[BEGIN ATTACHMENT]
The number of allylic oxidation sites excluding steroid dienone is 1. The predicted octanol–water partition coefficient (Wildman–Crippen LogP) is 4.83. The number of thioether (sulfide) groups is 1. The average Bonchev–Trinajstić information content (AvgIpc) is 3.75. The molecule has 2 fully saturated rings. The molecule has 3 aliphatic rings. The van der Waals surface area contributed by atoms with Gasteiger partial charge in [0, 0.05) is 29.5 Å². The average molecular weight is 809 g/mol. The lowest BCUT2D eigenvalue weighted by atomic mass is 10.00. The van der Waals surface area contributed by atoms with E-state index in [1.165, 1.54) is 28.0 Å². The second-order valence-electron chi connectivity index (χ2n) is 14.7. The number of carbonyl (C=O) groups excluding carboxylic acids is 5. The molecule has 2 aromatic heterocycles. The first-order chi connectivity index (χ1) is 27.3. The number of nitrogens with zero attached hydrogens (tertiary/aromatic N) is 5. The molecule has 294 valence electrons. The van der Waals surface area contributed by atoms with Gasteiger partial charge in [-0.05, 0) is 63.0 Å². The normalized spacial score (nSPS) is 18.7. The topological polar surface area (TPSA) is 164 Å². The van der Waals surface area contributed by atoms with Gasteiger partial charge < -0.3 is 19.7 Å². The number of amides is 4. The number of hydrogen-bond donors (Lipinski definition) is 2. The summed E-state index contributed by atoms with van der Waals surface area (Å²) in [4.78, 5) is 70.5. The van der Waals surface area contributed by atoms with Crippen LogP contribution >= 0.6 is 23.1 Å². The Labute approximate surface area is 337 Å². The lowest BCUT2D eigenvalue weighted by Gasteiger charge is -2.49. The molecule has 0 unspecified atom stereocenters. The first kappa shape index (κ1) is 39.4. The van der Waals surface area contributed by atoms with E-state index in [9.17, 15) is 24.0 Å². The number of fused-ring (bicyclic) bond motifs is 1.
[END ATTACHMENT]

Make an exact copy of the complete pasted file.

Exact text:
The number of allylic oxidation sites excluding steroid dienone is 1. The predicted octanol–water partition coefficient (Wildman–Crippen LogP) is 4.83. The number of thioether (sulfide) groups is 1. The average Bonchev–Trinajstić information content (AvgIpc) is 3.75. The molecule has 2 fully saturated rings. The molecule has 3 aliphatic rings. The van der Waals surface area contributed by atoms with Gasteiger partial charge in [0, 0.05) is 29.5 Å². The average molecular weight is 809 g/mol. The lowest BCUT2D eigenvalue weighted by atomic mass is 10.00. The van der Waals surface area contributed by atoms with E-state index in [1.165, 1.54) is 28.0 Å². The second-order valence-electron chi connectivity index (χ2n) is 14.7. The number of carbonyl (C=O) groups excluding carboxylic acids is 5. The molecule has 2 aromatic heterocycles. The first-order chi connectivity index (χ1) is 27.3. The number of nitrogens with zero attached hydrogens (tertiary/aromatic N) is 5. The molecule has 294 valence electrons. The van der Waals surface area contributed by atoms with Gasteiger partial charge in [-0.05, 0) is 63.0 Å². The normalized spacial score (nSPS) is 18.7. The topological polar surface area (TPSA) is 164 Å². The van der Waals surface area contributed by atoms with Gasteiger partial charge < -0.3 is 19.7 Å². The number of amides is 4. The number of hydrogen-bond donors (Lipinski definition) is 2. The summed E-state index contributed by atoms with van der Waals surface area (Å²) in [4.78, 5) is 70.5. The van der Waals surface area contributed by atoms with Crippen LogP contribution >= 0.6 is 23.1 Å². The Labute approximate surface area is 337 Å². The lowest BCUT2D eigenvalue weighted by Gasteiger charge is -2.49. The molecule has 0 unspecified atom stereocenters. The first kappa shape index (κ1) is 39.4. The van der Waals surface area contributed by atoms with E-state index in [9.17, 15) is 24.0 Å². The number of fused-ring (bicyclic) bond motifs is 1.